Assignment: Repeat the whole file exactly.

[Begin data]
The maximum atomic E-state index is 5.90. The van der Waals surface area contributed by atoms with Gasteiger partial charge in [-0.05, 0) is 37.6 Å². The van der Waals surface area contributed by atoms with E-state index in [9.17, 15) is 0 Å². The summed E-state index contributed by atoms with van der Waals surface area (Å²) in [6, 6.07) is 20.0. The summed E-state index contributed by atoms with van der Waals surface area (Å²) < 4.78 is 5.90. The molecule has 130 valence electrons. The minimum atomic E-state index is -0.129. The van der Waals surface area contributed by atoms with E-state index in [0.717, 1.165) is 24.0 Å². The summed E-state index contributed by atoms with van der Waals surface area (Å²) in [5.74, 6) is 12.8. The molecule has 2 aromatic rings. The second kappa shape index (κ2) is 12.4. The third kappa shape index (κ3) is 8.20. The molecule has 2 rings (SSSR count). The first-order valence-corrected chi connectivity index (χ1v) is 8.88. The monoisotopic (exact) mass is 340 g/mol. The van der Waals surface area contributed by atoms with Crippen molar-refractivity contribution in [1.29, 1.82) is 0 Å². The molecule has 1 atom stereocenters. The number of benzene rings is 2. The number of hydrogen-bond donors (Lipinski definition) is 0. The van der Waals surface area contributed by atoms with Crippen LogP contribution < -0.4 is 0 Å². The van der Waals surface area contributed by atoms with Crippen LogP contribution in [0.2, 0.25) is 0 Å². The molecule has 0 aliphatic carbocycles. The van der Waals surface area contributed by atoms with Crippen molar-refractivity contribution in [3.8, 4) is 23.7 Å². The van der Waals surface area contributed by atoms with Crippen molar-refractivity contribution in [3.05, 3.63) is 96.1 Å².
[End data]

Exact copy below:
The maximum atomic E-state index is 5.90. The van der Waals surface area contributed by atoms with Gasteiger partial charge in [-0.05, 0) is 37.6 Å². The van der Waals surface area contributed by atoms with E-state index in [9.17, 15) is 0 Å². The summed E-state index contributed by atoms with van der Waals surface area (Å²) in [6, 6.07) is 20.0. The summed E-state index contributed by atoms with van der Waals surface area (Å²) < 4.78 is 5.90. The molecule has 130 valence electrons. The minimum atomic E-state index is -0.129. The van der Waals surface area contributed by atoms with E-state index in [0.717, 1.165) is 24.0 Å². The summed E-state index contributed by atoms with van der Waals surface area (Å²) in [5.74, 6) is 12.8. The molecule has 2 aromatic rings. The second kappa shape index (κ2) is 12.4. The third kappa shape index (κ3) is 8.20. The molecule has 2 rings (SSSR count). The first-order valence-corrected chi connectivity index (χ1v) is 8.88. The monoisotopic (exact) mass is 340 g/mol. The van der Waals surface area contributed by atoms with Crippen molar-refractivity contribution in [1.29, 1.82) is 0 Å². The molecule has 1 atom stereocenters. The number of benzene rings is 2. The number of hydrogen-bond donors (Lipinski definition) is 0. The van der Waals surface area contributed by atoms with Crippen LogP contribution < -0.4 is 0 Å². The van der Waals surface area contributed by atoms with Crippen LogP contribution in [0.2, 0.25) is 0 Å². The molecule has 0 aliphatic carbocycles. The van der Waals surface area contributed by atoms with Crippen molar-refractivity contribution in [3.8, 4) is 23.7 Å². The van der Waals surface area contributed by atoms with Crippen molar-refractivity contribution in [3.05, 3.63) is 96.1 Å².